VOL. 132 | NO. 20 | Friday, January 27, 2017
Governor Proposes Rural Broadband Expansion for Tennessee
By Sam Stockard
NASHVILLE – State government will provide private companies with millions of dollars in grants and tax credits to extend broadband internet access while allowing electric co-ops to enter the retail broadband business under legislation Sen. Mark Norris is set to sponsor.
Gov. Bill Haslam and Norris, a Collierville Republican, unveiled the Tennessee Broadband Accessibility Act Thursday, Jan. 26, at Nashville’s Cane Ridge High School, a measure to be proposed in the 2016 session after more than a year of study by the Tennessee Advisory Commission on Intergovernmental Relations (TACIR) and Department of Economic and Community Development.
The plan offers $45 million over three years through grants and tax credits to private companies, including $30 million to encourage expansion to unserved homes and businesses and $15 million in tax credits based on the purchase of broadband equipment for expansion in economically challenged counties.
“One of the paramount concerns we have had is about taxpayer protection,” says Senate Majority Leader Norris. “So we want to provide better access, not bigger government, but taxpayer protection at the same time.”
An unused fund for offering grants will be shifted to the Department of Economic and Community Development (ECD) to deal with franchise and excise taxes and other credits the state will offer, complementing federal grants already being provided, according to Norris.
Thirteen percent of the state lacks access to broadband, a high-speed form of internet service, and 34 percent of rural residents lack coverage at federally recognized minimum standards. Norris said northeast and northwest Shelby County have some “underserved” pockets, but he wasn’t certain how those areas would be affected by the proposal.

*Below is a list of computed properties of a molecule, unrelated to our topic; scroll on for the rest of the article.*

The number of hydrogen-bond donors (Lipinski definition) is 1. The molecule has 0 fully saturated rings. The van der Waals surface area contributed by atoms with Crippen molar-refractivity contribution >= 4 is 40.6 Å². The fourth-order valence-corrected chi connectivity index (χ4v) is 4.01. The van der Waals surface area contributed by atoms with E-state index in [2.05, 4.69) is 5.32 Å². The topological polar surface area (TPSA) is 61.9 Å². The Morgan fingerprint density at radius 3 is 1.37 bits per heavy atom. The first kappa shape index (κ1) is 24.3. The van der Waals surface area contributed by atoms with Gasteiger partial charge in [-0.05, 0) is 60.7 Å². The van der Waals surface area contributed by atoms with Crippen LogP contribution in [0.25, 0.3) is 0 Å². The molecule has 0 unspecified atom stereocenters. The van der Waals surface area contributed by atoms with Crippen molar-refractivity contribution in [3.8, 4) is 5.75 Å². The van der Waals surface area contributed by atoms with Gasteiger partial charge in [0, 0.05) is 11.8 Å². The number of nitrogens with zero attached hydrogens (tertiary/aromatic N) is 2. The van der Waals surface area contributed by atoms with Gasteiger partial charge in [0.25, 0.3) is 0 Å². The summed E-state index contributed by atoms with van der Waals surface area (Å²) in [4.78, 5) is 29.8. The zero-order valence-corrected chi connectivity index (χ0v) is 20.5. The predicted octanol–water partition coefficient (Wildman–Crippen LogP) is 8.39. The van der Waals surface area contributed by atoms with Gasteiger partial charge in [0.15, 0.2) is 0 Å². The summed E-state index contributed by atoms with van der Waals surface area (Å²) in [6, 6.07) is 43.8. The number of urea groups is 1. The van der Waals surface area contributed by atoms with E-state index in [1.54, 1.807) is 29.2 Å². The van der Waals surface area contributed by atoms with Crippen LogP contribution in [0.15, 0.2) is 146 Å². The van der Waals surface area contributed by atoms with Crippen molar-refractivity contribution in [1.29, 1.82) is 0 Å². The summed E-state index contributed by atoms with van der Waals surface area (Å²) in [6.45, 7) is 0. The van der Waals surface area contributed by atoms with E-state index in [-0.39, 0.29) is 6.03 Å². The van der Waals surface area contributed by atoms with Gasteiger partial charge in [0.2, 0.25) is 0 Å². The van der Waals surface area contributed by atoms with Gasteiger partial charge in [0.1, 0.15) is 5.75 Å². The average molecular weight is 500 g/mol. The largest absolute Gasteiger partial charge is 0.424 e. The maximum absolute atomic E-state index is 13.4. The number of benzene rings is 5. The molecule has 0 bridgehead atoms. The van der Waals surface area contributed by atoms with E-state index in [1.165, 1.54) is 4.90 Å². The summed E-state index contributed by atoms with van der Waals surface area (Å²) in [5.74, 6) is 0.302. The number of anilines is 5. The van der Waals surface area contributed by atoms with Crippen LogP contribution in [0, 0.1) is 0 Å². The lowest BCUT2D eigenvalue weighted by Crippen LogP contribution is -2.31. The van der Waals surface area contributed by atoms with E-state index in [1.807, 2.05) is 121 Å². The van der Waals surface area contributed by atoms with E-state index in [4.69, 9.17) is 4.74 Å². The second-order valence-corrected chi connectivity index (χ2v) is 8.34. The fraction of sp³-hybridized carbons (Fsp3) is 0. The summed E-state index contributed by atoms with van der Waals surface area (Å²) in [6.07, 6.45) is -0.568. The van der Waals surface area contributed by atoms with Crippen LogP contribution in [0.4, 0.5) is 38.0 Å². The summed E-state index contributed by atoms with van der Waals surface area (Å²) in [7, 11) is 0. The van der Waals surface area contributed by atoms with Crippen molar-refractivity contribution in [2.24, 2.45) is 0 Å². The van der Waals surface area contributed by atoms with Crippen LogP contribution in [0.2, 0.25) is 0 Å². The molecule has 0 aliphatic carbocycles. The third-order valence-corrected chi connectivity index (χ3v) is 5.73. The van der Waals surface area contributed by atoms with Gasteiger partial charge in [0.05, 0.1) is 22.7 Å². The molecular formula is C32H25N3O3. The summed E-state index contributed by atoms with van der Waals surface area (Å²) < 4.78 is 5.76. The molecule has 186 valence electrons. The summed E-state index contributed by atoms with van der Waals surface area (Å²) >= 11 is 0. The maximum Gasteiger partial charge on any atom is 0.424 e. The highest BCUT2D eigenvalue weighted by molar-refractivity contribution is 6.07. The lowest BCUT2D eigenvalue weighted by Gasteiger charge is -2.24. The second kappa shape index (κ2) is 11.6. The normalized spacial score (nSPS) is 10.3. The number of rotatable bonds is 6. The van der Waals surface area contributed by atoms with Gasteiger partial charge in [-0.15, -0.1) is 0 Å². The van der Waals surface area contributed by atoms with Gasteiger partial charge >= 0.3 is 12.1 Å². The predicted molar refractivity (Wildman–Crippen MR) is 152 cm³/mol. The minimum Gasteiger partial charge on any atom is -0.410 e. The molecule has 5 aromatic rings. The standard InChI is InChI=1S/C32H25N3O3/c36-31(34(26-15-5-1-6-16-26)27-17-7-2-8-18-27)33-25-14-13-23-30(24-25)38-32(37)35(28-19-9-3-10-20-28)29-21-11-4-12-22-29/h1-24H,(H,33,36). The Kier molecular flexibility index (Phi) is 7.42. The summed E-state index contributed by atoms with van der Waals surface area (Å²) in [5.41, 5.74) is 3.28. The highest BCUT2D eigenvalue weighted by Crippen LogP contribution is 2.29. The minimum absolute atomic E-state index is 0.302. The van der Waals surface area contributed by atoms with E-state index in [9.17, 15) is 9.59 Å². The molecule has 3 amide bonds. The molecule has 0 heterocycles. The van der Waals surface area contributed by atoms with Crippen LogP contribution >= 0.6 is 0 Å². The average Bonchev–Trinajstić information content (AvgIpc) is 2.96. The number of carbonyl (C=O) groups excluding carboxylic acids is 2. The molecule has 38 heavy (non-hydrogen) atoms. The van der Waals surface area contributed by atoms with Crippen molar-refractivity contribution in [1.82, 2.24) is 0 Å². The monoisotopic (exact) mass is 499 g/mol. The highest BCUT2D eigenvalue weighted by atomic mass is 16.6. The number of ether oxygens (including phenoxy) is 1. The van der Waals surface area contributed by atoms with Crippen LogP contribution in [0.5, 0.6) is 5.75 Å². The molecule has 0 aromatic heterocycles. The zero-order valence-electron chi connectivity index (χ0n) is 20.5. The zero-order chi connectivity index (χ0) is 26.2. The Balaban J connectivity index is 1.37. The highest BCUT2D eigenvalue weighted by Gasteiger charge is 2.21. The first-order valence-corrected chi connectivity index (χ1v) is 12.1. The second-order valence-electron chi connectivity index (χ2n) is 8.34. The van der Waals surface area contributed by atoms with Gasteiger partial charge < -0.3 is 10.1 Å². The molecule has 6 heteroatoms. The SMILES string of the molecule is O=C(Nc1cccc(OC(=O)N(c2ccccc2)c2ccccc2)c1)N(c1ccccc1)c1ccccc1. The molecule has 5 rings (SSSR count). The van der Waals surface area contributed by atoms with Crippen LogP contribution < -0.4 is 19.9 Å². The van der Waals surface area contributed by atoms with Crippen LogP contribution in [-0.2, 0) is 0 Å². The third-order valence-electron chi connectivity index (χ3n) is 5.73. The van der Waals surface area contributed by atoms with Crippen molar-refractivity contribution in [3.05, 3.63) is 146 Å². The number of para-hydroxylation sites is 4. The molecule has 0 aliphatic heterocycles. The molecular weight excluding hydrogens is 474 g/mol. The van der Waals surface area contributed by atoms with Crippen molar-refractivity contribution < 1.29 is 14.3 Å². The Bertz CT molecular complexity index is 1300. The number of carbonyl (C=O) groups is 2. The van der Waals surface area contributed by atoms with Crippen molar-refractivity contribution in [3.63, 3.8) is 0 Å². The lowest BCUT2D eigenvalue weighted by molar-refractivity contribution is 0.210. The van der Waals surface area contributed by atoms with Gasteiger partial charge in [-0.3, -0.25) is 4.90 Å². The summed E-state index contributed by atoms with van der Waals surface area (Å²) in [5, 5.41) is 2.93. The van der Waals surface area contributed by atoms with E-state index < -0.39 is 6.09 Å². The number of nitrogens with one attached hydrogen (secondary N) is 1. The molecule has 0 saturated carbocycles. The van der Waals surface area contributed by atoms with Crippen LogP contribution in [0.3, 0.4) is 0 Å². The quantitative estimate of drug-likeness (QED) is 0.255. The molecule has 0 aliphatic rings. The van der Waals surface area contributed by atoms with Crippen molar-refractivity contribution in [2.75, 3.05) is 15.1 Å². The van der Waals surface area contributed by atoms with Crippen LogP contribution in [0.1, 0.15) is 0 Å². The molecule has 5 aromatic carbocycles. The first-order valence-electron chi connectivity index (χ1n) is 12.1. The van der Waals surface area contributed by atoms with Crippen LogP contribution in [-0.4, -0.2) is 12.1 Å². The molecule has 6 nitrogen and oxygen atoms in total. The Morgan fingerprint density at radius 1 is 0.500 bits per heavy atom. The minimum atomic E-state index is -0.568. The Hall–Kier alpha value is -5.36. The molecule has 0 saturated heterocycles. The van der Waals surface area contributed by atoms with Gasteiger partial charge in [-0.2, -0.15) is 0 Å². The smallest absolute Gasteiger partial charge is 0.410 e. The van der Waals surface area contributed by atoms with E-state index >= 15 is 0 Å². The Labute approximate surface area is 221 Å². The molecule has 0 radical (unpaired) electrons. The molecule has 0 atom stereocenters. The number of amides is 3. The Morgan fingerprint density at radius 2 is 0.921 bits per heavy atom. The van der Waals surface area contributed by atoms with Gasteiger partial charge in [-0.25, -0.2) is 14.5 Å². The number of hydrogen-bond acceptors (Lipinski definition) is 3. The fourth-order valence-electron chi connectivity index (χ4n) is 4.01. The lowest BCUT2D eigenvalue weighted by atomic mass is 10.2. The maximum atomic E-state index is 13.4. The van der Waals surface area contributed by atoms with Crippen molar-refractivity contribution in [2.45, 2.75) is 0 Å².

Education is another prong of the governor’s proposal, one in which local libraries would be used to help residents improve digital skills and learn more about the benefits of broadband.
“There is no one solution to broadband accessibility to every single Tennessean,” Haslam says. “But this legislation, I think, provides a reasonable, responsible and affordable path to improve accessibility in Tennessee.”
State leaders have opposed efforts by Electric Power Board of Chattanooga to expand its footprint and offer super-fast internet services to residents and businesses in neighboring southwest Bradley County who are stuck in a weak connection area. The state attorney general won a legal battle to allow EPB to spread its service to that area.
Norris, who chairs TACIR, contends allowing electric co-ops to begin offering retain broadband service is the “proper conduit” for quasi-government entities to spread high-speed internet service. Those utilities will be able obtain wholesale internet to provide service “without expanding risk” to taxpayers.
“The incentives the governor mentioned are certainly going to facilitate more expansion and cooperation amongst the private sector as well as the public sector,” Norris said, noting he is already seeing examples of increased competition cutting prices for expansion and service in the Cleveland area.
Covington Mayor Justin Hanson was excited to hear the broadband expansion proposal is “at the forefront” of the governor’s and Legislature’s initiatives this session.
“The Internet has become the infrastructure,” Hanson says, and having access to broadband service will be “huge” for Covington industries, which are the backbone of the city’s economy, as well as several areas with weak connectivity and some parts of Tipton County with no service.
Electric co-ops will be able to buy internet for retail purposes from telephone cooperatives, another private provider or a municipal utility or they could build their own data center, according to Amanda Martin with the ECD.
The Tennessee Cable Telecommunication Association supports the governor’s effort to provide broadband access to all Tennesseans.
“As an industry, we’ve been committed to trying to remove barriers to broadband development, including offering low-cost services to seniors and low-income families,” said Amy Martin, a spokeswoman for the association.
Haslam says it could take two years for the state to see how long it takes for broadband to spread to unserved areas and regions of weak connectivity.
Sam Stockard is a Nashville-based reporter covering the Legislature for The Memphis Daily News. He can be reached at firstname.lastname@example.org.